The start of May 2017 definitely provided the digital currency community with some excellent news. Firstly, bitcoin has officially broken its record as a single coin sold for over $1400. At the same time, ether reached a price over $80, continuing a spectacular climb for a relatively new digital asset. With all this going on, no one can blame so many individuals and even companies in this domain that are excited about the near future and what it brings.
But, while the news from the markets is often positive, now there is a development on a national scale that is related to custom built digital currency. These are nothing new, but in this case, what is impressive is the fact that the actual state of Norway and its national Central bank began researching a way to create and kickstart their own digital currency.
In a climate where many developed nations, paradoxically, either shun or ignore digital currency, it looks like one decided to go forth with a different plan. Most of the elements of this plan are still being hammered out, the news still shows that there are places where the idea of employing digital currency is not just something that needs to be kicked down the road to the next decision-making entity.
Here are the key facts relates to the fact that the Norwegian Central Bank is entering the field of blockchain research and development.
Norges, Norway’s central bank disclosed recently that it is in its starting phases of researching the potential for issuing its own digital currency. The statement came from Norges Bank’s deputy governor, Jon Nicolaisen, who spoke at the Norwegian Academy of Science and Letters.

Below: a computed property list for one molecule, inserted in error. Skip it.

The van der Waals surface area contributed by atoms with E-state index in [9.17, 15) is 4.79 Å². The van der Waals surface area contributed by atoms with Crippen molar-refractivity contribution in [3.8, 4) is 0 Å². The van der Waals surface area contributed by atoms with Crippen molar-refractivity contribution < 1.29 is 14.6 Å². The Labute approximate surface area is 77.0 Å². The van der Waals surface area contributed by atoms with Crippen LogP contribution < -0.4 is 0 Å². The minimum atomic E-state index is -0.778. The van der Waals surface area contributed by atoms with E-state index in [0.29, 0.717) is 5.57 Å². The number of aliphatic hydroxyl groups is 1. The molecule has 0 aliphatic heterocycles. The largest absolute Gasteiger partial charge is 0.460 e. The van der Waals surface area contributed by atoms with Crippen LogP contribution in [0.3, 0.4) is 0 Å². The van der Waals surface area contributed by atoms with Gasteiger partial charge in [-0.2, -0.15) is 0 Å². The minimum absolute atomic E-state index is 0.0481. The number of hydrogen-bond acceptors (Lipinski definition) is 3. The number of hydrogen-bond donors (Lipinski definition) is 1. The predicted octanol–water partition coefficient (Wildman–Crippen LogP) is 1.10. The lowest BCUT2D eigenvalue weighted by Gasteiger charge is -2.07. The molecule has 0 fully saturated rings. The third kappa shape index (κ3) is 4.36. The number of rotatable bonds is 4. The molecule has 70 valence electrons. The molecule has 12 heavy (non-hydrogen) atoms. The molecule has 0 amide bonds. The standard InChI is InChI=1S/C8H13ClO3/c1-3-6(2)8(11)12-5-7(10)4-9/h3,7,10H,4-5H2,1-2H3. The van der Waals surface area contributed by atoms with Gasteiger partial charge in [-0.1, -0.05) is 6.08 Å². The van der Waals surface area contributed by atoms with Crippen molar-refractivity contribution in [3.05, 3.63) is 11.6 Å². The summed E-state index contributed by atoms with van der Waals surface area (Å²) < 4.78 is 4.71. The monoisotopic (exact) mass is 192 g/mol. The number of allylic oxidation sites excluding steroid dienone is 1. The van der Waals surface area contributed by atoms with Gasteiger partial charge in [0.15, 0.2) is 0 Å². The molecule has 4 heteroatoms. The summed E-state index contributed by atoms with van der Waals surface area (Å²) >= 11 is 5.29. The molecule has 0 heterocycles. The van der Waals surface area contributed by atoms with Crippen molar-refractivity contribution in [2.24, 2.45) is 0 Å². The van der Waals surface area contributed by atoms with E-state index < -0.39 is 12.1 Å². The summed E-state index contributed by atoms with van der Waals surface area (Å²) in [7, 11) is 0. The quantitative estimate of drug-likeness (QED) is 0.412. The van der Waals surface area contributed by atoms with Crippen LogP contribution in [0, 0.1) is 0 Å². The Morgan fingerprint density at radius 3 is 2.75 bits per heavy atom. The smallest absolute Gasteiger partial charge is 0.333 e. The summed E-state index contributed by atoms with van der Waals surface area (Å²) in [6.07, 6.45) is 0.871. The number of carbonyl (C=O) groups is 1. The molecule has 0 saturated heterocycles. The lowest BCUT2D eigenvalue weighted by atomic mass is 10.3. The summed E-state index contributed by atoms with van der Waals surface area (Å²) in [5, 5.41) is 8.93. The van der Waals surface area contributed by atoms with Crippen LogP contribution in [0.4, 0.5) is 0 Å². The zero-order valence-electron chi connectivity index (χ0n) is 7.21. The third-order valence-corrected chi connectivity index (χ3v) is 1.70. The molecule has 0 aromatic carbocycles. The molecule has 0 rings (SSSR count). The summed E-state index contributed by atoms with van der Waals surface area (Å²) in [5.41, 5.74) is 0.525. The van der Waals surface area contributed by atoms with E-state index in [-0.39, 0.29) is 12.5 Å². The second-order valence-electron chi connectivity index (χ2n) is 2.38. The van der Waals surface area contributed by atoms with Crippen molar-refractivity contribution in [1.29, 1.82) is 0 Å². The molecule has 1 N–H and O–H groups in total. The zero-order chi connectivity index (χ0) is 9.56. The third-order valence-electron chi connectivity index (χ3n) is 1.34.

He said that there is the clear ascendance of digital currencies, which are today used widely for things ranging from bitcoin bingo to things like multi-million capital investments done exclusively in cryptocurrency, including bitcoin investment. Because of this, the deputy governor said that it is important to perceive the Norges research project in the light of a world where using cryptocurrencies will be a regular occurrence.
He added that this type of monetary value is especially interesting for some types of users, including factors like the peer-to-peer operating systems and anonymity of users. Here, it looks like Norges approached the issue with an interesting dose of pragmatic thinking. In the same statement, Nicolaisen said that there are already private blockchains, including bitcoin, which are already on the market and providing these features.
These can, according to him, continue to function even in the case of a total failure of the banking systems. Only an internet connection is necessary and they can continue to work unabated, just like the systems that utilize it on a large scale, like eSports and many others online-only ventures.
Thanks to all of these realities of the current digital currency domain, Norges Bank decided to try to mimic some of them for their own project. That is why it is now considering building a digital currency that their clients can hold on an account at the bank, eliminating the need for an additional, external digital wallet.